Vascular Malformations

There are several different types of vascular malformations. These include arteriovenous malformations (AVMs), venous malformations (VMs), and lymphatic malformations (LMs). Arteriovenous malformations arise from an abnormal communication between an artery and a vein at a spot called the nidus.

The blood circulating within the malformation flows very fast. AVMs can steal blood from critical parts of the body, and they can cause pain, bleeding, wounds, and even heart failure if left untreated. 

Unlike AVMs, VMs and LMs have a very slow or absent flow. They can cause abnormal growth of the bones and muscles surrounding their location, and VMs can form clots within them that may go to the lungs. Our interventional radiologists are leaders in treating patients with these malformations. 

Treatment for Vascular Malformations

Arteriovenous malformations are typically treated by guiding a tiny catheter within the blood vessels into the abnormal area and delivering a special type of “glue” to shut down the abnormal communication between the artery and the vein. This redirects the blood flow into the normal vessels.

Venous and lymphatic malformations are typically treated very differently – by injecting a chemical called a “sclerosant” directly into the abnormal area, causing the area to shrink and usually making the symptoms improve. It is not uncommon for multiple treatments to be necessary to achieve the desired result when treating any of these malformations.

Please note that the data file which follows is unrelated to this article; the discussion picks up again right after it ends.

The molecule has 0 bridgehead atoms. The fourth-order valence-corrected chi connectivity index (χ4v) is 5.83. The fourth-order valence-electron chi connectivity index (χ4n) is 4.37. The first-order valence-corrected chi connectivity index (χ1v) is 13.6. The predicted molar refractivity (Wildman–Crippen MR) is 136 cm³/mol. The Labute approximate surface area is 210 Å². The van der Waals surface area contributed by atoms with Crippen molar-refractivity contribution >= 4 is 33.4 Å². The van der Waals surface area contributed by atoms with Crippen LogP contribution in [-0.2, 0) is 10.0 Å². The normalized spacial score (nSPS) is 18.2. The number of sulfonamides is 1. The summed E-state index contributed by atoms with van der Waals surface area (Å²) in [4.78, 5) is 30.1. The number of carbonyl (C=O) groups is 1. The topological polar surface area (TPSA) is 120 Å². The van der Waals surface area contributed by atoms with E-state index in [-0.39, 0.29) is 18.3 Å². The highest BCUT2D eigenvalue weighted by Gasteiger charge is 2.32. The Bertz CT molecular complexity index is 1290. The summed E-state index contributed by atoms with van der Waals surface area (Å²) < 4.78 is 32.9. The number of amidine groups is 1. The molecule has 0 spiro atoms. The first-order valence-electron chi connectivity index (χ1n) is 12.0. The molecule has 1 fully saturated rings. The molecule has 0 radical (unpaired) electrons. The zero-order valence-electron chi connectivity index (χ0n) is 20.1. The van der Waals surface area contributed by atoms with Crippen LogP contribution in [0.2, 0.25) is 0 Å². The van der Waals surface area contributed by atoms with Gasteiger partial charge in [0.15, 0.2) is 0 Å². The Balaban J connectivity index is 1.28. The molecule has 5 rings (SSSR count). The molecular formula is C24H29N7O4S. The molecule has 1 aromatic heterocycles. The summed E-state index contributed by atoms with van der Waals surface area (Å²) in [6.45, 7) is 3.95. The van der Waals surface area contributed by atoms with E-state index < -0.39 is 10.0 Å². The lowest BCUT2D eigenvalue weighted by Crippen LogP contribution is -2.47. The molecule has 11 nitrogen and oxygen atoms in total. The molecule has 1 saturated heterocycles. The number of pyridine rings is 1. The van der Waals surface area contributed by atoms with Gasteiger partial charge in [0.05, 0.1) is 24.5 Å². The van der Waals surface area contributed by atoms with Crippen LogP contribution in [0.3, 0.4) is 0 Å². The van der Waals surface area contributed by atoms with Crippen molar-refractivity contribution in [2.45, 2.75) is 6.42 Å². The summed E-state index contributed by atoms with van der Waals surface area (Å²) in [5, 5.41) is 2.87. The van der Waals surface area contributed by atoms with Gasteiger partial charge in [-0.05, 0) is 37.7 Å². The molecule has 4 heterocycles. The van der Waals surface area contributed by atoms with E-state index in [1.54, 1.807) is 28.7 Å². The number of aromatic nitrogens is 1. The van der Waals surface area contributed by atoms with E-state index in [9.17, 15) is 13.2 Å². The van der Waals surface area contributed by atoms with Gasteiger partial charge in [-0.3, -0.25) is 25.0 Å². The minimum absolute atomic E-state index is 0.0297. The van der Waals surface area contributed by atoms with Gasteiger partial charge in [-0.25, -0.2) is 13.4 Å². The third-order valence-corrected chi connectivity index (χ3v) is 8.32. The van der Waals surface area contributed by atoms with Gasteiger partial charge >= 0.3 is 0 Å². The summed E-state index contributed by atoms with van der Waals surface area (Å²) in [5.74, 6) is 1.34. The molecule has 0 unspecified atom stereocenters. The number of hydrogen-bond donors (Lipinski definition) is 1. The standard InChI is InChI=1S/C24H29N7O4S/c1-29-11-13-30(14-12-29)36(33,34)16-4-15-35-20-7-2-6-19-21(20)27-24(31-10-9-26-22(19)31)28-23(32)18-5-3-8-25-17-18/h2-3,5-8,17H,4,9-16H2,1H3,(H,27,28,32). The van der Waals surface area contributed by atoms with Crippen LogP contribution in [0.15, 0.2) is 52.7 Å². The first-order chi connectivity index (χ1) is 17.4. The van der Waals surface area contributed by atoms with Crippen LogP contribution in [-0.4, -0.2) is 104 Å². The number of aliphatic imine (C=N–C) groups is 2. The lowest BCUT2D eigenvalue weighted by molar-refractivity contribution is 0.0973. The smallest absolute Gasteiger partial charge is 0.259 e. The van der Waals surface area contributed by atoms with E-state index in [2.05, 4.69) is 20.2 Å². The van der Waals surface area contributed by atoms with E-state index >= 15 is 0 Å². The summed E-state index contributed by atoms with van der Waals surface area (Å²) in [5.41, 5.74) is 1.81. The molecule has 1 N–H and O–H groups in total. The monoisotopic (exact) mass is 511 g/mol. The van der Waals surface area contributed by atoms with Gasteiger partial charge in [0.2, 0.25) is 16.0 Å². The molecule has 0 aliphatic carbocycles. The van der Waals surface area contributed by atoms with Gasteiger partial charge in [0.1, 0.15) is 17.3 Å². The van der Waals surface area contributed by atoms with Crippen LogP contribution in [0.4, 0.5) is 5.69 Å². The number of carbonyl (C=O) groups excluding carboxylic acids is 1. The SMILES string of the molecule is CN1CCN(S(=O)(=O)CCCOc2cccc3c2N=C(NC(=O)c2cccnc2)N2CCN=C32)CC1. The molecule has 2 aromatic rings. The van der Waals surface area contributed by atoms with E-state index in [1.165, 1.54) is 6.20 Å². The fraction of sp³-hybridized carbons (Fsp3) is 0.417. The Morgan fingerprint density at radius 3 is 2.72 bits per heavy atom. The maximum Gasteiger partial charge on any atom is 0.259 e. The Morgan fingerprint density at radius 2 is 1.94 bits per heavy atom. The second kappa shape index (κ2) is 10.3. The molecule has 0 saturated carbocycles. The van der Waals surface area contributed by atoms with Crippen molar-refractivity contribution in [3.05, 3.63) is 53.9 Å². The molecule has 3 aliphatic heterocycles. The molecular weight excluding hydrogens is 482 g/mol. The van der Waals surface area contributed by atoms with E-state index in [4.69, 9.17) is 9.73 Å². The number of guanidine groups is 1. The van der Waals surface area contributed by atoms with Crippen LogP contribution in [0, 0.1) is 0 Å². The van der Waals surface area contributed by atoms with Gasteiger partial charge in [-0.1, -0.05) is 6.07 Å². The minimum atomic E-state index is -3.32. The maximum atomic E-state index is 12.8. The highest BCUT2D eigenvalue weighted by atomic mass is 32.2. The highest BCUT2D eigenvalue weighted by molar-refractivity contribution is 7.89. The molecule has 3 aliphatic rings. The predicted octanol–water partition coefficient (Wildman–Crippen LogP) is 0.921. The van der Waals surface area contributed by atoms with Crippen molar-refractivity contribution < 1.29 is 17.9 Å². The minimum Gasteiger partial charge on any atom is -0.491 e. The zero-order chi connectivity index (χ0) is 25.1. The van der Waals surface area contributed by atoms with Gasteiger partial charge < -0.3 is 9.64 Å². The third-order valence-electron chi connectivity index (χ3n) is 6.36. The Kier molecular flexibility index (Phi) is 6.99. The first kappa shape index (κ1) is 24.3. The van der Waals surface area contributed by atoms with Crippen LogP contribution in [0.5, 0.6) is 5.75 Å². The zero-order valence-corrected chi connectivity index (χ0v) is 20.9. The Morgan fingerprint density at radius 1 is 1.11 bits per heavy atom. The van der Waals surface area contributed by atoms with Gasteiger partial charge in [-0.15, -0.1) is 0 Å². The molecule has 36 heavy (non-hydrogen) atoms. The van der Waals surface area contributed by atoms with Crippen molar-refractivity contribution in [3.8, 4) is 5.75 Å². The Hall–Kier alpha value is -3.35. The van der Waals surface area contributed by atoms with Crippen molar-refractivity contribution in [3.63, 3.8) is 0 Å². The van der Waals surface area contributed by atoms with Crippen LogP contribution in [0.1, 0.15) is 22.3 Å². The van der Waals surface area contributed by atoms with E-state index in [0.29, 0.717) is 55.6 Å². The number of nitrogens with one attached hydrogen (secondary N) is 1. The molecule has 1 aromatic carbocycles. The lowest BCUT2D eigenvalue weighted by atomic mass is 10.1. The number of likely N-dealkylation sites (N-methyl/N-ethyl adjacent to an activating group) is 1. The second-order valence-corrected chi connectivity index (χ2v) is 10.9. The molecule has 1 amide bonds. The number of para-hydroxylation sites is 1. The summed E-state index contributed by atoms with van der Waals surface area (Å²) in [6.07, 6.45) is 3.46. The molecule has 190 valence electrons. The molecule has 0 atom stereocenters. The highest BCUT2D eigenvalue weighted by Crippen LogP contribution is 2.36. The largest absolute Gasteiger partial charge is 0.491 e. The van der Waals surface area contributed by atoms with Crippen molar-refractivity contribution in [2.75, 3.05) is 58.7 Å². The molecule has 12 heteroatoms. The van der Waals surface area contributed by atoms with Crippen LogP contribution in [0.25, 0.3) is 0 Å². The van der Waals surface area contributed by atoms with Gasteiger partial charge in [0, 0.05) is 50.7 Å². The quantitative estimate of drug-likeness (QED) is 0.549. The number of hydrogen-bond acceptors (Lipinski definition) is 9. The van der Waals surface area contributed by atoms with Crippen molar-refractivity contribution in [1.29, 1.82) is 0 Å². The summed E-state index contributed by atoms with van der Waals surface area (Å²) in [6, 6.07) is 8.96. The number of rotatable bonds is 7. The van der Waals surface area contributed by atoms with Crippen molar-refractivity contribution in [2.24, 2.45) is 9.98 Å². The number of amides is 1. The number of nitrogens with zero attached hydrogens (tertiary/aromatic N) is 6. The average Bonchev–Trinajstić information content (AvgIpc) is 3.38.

Each of these procedures is minimally invasive and requires, at most, the placement of a small catheter into a blood vessel. Other treatment options may include surgery by a plastic surgeon.

Preparing for Vascular Malformation Treatment

Vascular malformation treatments are performed with general anesthesia or conscious sedation, a process in which you are given medication to make you sleepy but not unconscious. The necessary anesthesia requires that you not eat a meal for eight hours before the procedure.

Most medications can be taken the morning of the procedure except for medications that affect blood clotting (aspirin, Plavix, Lovenox, Coumadin, etc). If you are taking one of these medications, you may need to stop taking it or be switched to another medicine for a few days before the procedure. This will be coordinated by your doctor, if necessary.

What to Expect After Vascular Malformation Treatment

After the procedure, you should expect to be given appropriate pain medications if you are having any procedure-related pain. You may need to stay overnight, depending on how you are doing after the procedure, but most people go home the same day.

It is important to understand that vascular malformations typically require an average of two to three treatments to achieve the treatment goal.

How We’re Different

Our interventional radiologists are specialists in treating vascular malformations and the areas of the body in which they occur. In addition to the training that all radiologists receive, these specialists have additional fellowship training in interventional radiology, plus extensive real-world experience.

Our team of interventional radiologists and physician assistants coordinates your complete care – from imaging evaluation to post-procedure follow-up – maintaining a high level of communication with you throughout the process.

In addition, we coordinate closely with experts from across the UT Southwestern community when necessary.

Request an Appointment

To meet with an interventional radiologist at UT Southwestern's facilities in Dallas, or for more information about our services, request an appointment or call 214-645-8300.